FEI Daily: Why is prioritizing stakeholder value so important?

Ferracone: Prioritizing stakeholder value is recognizing the criticality of the ecosystem of talent, suppliers, communities, customers, and environment/sustainability. It means creating a culture of inclusion and oversight of the well-being of all employees from physical, financial, and emotional health perspectives. Practices differ around the world—philosophical and cultural underpinnings behind the motivations are important. Companies are recognizing that it’s critical to building cultures of sustainability to support the long-term durability and prosperity of the enterprise (especially through the application of executive incentives).

FEI Daily: Why should companies tie stakeholder issues and values into executive compensation plans? What is the risk if they do not?

Ferracone: Compensation has always been a powerful tool to attract, retain, and motivate executives. As referenced in the report, there is a move globally to include stakeholder incentives in short term compensation. We have seen this recently with Starbucks around diversity, and Apple who announced in their 2021 proxy they will modify executive cash bonuses based on whether the executives act within the company’s social and environmental values.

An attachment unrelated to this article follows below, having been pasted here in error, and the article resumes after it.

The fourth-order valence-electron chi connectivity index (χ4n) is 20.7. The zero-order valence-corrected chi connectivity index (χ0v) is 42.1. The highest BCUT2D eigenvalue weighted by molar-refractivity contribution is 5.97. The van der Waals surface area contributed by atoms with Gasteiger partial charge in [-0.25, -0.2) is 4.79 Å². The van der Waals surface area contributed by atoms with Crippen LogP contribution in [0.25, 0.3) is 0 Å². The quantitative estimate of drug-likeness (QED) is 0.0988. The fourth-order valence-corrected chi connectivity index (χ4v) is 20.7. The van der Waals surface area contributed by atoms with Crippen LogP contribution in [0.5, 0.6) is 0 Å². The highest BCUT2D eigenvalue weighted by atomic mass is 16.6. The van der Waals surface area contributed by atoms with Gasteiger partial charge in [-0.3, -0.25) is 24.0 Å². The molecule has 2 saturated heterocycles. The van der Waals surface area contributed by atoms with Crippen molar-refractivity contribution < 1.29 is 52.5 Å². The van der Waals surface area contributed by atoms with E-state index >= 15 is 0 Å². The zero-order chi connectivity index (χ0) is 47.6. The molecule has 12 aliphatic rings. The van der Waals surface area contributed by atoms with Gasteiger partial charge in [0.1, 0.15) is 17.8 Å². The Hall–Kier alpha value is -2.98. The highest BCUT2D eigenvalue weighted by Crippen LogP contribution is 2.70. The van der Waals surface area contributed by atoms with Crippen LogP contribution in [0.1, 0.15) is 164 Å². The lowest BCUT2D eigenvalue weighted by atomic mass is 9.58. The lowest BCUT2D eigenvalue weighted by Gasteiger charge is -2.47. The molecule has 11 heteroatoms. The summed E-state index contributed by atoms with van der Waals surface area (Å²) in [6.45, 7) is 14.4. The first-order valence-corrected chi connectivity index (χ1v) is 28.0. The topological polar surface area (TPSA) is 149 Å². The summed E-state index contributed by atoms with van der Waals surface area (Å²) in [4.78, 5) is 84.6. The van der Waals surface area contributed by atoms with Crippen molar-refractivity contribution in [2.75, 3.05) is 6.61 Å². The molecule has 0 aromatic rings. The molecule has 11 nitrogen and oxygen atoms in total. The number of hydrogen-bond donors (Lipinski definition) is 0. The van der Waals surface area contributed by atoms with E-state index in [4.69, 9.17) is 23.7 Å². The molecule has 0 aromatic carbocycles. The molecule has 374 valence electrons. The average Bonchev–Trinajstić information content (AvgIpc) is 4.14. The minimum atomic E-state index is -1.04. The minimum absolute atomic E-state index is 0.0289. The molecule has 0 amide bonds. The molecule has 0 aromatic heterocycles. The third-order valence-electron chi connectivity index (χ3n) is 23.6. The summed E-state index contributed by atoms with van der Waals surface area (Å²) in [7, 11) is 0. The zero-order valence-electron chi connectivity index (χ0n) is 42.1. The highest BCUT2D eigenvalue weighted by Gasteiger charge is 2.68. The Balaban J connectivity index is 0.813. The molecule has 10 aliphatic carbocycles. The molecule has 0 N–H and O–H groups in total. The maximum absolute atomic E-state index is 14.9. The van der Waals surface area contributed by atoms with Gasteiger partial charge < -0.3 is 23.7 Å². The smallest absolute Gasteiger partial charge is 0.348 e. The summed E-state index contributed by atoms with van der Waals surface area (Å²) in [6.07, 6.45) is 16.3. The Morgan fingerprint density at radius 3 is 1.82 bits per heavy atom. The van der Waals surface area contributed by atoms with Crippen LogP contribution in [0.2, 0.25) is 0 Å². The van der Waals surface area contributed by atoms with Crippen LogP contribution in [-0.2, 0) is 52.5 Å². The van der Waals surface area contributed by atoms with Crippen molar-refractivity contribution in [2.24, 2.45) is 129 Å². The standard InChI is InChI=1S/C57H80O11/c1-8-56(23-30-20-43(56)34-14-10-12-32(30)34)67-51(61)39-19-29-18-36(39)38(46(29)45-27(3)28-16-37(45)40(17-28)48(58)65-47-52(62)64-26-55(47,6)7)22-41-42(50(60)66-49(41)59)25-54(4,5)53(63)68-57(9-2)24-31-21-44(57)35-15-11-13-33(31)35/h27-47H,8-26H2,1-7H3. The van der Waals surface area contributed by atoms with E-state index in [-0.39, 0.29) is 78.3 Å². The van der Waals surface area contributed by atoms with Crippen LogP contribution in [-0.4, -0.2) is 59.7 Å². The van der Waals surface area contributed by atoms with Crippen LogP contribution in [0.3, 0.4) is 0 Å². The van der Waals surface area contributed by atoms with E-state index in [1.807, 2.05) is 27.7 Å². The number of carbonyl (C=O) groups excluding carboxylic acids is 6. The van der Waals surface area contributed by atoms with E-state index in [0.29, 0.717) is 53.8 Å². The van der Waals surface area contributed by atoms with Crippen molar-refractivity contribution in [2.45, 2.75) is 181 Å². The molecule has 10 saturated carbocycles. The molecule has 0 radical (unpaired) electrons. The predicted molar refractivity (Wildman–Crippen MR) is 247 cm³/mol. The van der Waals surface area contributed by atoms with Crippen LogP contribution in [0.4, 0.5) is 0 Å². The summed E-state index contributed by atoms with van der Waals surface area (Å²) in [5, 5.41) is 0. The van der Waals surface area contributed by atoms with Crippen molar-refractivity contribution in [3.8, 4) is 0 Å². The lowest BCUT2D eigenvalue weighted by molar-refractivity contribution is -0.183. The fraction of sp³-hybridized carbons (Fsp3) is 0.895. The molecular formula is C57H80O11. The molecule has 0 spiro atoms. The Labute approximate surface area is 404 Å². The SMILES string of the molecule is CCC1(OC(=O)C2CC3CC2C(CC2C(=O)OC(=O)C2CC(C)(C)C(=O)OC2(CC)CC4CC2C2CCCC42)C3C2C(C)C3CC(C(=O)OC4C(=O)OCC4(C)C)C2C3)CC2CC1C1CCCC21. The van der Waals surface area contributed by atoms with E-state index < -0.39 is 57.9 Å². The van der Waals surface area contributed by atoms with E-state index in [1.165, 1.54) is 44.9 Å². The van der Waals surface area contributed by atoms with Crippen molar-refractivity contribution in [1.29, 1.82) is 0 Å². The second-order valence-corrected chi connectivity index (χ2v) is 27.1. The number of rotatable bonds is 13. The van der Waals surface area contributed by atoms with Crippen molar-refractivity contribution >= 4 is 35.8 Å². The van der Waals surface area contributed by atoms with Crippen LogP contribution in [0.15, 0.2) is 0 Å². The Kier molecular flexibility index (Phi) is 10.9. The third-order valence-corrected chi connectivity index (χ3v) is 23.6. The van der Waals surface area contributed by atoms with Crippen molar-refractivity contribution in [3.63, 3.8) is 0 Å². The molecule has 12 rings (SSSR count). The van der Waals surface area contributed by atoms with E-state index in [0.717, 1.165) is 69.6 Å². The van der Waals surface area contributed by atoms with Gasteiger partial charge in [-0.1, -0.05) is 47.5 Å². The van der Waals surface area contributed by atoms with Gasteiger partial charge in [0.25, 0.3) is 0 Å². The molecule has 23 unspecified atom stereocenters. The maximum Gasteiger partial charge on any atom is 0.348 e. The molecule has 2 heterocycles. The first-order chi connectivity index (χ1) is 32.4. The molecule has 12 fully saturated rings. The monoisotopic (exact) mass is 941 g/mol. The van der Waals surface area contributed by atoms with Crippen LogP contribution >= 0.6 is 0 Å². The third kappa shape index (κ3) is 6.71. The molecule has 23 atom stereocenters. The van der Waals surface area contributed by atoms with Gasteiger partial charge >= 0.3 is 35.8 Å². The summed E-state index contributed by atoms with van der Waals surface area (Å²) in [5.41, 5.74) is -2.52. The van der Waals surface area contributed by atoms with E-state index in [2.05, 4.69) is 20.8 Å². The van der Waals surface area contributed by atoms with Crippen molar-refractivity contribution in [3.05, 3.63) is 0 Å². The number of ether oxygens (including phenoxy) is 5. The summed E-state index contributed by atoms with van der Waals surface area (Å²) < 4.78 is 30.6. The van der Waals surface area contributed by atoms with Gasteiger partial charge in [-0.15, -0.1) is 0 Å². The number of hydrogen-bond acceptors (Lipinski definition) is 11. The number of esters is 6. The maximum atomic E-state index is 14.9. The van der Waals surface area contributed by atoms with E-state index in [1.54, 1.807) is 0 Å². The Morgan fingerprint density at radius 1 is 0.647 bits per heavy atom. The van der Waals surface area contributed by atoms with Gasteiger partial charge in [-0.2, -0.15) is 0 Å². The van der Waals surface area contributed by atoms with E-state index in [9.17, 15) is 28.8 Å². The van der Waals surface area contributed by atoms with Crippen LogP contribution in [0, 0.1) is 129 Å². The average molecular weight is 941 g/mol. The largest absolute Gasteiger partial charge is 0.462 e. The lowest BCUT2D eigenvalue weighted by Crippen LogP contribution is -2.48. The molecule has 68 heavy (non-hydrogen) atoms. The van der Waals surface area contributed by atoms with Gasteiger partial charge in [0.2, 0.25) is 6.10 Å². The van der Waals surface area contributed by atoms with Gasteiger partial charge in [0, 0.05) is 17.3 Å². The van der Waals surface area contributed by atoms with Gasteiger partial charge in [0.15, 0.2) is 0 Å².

Our research suggests that stakeholder incentives will move to long term incentives over time since success may take several years. We found in our discussions with directors that companies are stepping up to do the right thing (walk the talk) for their entire ecosystem. Although ESG has been a driving force among investors for the past several years, COVID, civil rights issues, gender parity, sustainability and lack of government regulations have encouraged corporations to step up on behalf of their stakeholders (reinforced from last year’s Business Roundtable letter).  To this end, boards need to provide the oversight to make sure companies are leading. The value of including stakeholder issues in incentive plans is that: (1) stakeholder feel heard; (2) reinforces culture of purpose, which impacts talent, customers, suppliers and the communities where companies operate; (3) customers vote with their purchases and support businesses they feel are in line with their values; and (4) plan participants receive cleat messages as to what is important and where to focus their efforts.